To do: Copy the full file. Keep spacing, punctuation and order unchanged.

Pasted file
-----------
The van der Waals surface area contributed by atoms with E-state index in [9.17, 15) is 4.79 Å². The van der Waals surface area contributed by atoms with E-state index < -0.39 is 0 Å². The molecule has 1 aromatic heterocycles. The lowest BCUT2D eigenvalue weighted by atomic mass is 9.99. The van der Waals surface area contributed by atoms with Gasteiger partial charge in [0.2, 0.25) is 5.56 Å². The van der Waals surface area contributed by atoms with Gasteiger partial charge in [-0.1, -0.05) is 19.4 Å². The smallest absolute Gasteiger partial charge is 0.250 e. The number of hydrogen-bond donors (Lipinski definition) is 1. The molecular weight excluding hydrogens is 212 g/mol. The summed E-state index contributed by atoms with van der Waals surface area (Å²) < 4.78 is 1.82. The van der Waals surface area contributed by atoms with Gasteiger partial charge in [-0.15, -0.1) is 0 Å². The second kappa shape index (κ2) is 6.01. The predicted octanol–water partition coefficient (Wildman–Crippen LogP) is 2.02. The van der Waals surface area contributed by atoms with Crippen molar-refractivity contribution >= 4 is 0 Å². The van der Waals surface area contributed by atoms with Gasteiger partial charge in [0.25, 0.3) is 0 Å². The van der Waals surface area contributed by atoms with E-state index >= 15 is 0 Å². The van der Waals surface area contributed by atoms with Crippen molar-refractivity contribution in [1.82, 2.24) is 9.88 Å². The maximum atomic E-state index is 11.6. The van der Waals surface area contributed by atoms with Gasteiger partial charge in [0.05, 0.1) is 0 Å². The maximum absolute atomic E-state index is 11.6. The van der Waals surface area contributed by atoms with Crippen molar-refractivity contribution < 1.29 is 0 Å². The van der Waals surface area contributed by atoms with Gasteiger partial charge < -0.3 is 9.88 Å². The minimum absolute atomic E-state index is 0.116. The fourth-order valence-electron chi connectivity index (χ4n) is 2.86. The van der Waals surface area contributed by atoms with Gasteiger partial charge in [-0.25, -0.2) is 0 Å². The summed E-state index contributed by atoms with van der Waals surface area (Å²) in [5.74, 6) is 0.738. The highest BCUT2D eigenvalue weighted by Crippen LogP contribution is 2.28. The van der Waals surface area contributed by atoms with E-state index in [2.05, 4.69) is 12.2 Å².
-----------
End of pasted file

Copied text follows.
The van der Waals surface area contributed by atoms with E-state index in [9.17, 15) is 4.79 Å². The van der Waals surface area contributed by atoms with E-state index < -0.39 is 0 Å². The molecule has 1 aromatic heterocycles. The lowest BCUT2D eigenvalue weighted by atomic mass is 9.99. The van der Waals surface area contributed by atoms with Gasteiger partial charge in [0.2, 0.25) is 5.56 Å². The van der Waals surface area contributed by atoms with Gasteiger partial charge in [-0.1, -0.05) is 19.4 Å². The smallest absolute Gasteiger partial charge is 0.250 e. The number of hydrogen-bond donors (Lipinski definition) is 1. The molecular weight excluding hydrogens is 212 g/mol. The summed E-state index contributed by atoms with van der Waals surface area (Å²) < 4.78 is 1.82. The van der Waals surface area contributed by atoms with Gasteiger partial charge in [-0.15, -0.1) is 0 Å². The second kappa shape index (κ2) is 6.01. The predicted octanol–water partition coefficient (Wildman–Crippen LogP) is 2.02. The van der Waals surface area contributed by atoms with Crippen molar-refractivity contribution >= 4 is 0 Å². The van der Waals surface area contributed by atoms with Gasteiger partial charge in [0.25, 0.3) is 0 Å². The van der Waals surface area contributed by atoms with E-state index >= 15 is 0 Å². The van der Waals surface area contributed by atoms with Crippen molar-refractivity contribution in [1.82, 2.24) is 9.88 Å². The maximum atomic E-state index is 11.6. The van der Waals surface area contributed by atoms with Gasteiger partial charge in [0.05, 0.1) is 0 Å². The maximum absolute atomic E-state index is 11.6. The van der Waals surface area contributed by atoms with Crippen molar-refractivity contribution < 1.29 is 0 Å². The van der Waals surface area contributed by atoms with Gasteiger partial charge < -0.3 is 9.88 Å². The minimum absolute atomic E-state index is 0.116. The fourth-order valence-electron chi connectivity index (χ4n) is 2.86. The van der Waals surface area contributed by atoms with Gasteiger partial charge in [-0.25, -0.2) is 0 Å². The summed E-state index contributed by atoms with van der Waals surface area (Å²) in [5.74, 6) is 0.738. The highest BCUT2D eigenvalue weighted by Crippen LogP contribution is 2.28. The van der Waals surface area contributed by atoms with E-state index in [2.05, 4.69) is 12.2 Å².